A collaborative exhibit of paintings, graphite drawings, and prints by Deacon Leon Kortenkamp and Katie Schmid, through which the viewer encounters the Scripture narratives.
Leon Kortenkamp is a deacon in the Archdiocese of San Francisco, where he serves as director of the permanent diaconate. He is also an art professor at Notre Dame de Namur University in Belmont, California. The monotypes, small paintings and digital prints in this exhibition are part of the artist's private collection. They reflect the artist's conviction that soft definition imagery calls viewers to bring their own experiences into their appreciation of the art.
The brushed plate monotypes are produced by brushing etching ink on a blank zinc plate with a firm bristle brush until the desired image is achieved. The inked plate is then printed on archival paper by processing it through a high pressure etching press, producing a one of a kind image.
The digital prints in the exhibition are dedicated to cultural evangelization. Through the use of contemporary imagery, the artist hopes to demonstrate the timeless power of scripture to touch the human heart in any age. His work is a play on the pictorial narcissism of our time, featuring it as a link to ancient scripture. The handwritten scripture passages presented under the image personalize the dedication of the words to the image. The lengthier excerpt of scripture, from which the handwritten passage is drawn, is presented next to the piece to tie it the broader biblical context, inviting the viewer to consider the full deposit of revelation between the covers of the bible and its living expression in the community of the faithful. These pieces are scriptural reflections produced for this exhibition.
Little did Janey Schmid know that when she drew sketches at the requests of her children, that her daughter Katie would one day become a dedicated fine artist. Neither did Katie, even in her first year of college. She expected rather to become a children's book illustrator and thought her dream of being an artist would take her only to that realm. However, in her time of study at Laguna College of Art and Design (LCAD) and experiences within the arts, Katie gained a much greater understanding of her vocation as an artist. Some of her greatest influences have been Mary Cassatt, Michelangelo, and Raphael; and, with the refining of her palette throughout her studies and career, she aspires to continue the tradition of sacred art painting, while pursuing her Masters at LCAD. To exhibit works of sacred art is an honor for Katie to share, as she says in her own words:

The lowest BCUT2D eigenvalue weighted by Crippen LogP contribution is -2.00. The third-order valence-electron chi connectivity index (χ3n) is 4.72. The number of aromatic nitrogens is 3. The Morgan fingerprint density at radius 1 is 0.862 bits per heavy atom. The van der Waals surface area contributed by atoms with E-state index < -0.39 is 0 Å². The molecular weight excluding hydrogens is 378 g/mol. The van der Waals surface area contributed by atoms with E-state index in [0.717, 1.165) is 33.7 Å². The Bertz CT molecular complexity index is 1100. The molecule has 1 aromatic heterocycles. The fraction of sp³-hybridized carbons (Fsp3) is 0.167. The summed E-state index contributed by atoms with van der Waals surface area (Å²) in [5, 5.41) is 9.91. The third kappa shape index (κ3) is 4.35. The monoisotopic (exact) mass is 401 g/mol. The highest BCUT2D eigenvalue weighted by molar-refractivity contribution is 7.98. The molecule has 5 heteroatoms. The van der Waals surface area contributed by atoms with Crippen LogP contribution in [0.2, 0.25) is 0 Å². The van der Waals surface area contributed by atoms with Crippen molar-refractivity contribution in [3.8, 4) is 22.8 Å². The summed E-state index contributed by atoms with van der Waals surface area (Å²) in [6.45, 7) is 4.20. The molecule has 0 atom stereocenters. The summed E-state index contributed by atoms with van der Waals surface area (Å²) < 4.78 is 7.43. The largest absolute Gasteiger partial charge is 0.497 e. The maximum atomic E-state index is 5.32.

“I feel very blessed for the chance to show these works with my fellow artist Leon Kortenkamp, whom I hold in the highest regard. I feel so honored to support the call that the Dominicans have within the Church today. It is so very inspiring to think of the many wonderful talks and teachings that take place within their walls. The pieces that I am exhibiting are reflections on inspirational scripture passages or poignant scenes that draw the viewer into spiritual contemplation. In 2010, I completed a series of the Stations for the St. Thomas Aquinas Catholic Center at Purdue University. Fortunately, I have painted two renditions of one of these paintings, and I am able to share it with you currently, at the Blackfriar's gallery. It is of Christ embracing His cross, the second Station. I chose this pose of heartfelt embrace in light of the great love that He accepted and bore our sins at Golgotha in the representation of the wooden cross.”
“There are two very newly completed works that are being shown in this exhibit as well. They are the Nativity paintings. This is my first attempt at painting the Nativity of our Lord. In exploration of two mediums for the project I am using graphite and oil as a medium for viewing. I had been rereading the Diary of Saint Faustina Kowalski and came upon a passage in which she described how a specific angel appeared to her. It was so very beautiful and I hoped to translate some of that awe and reverie into my work. I consider my paintings as meditative pieces, not only for my personal creating of art, but also for the benefit of the viewer. I hope each viewer may experience the same peace while viewing these paintings. I made them as windows to see our Lord's Great Beauty.”
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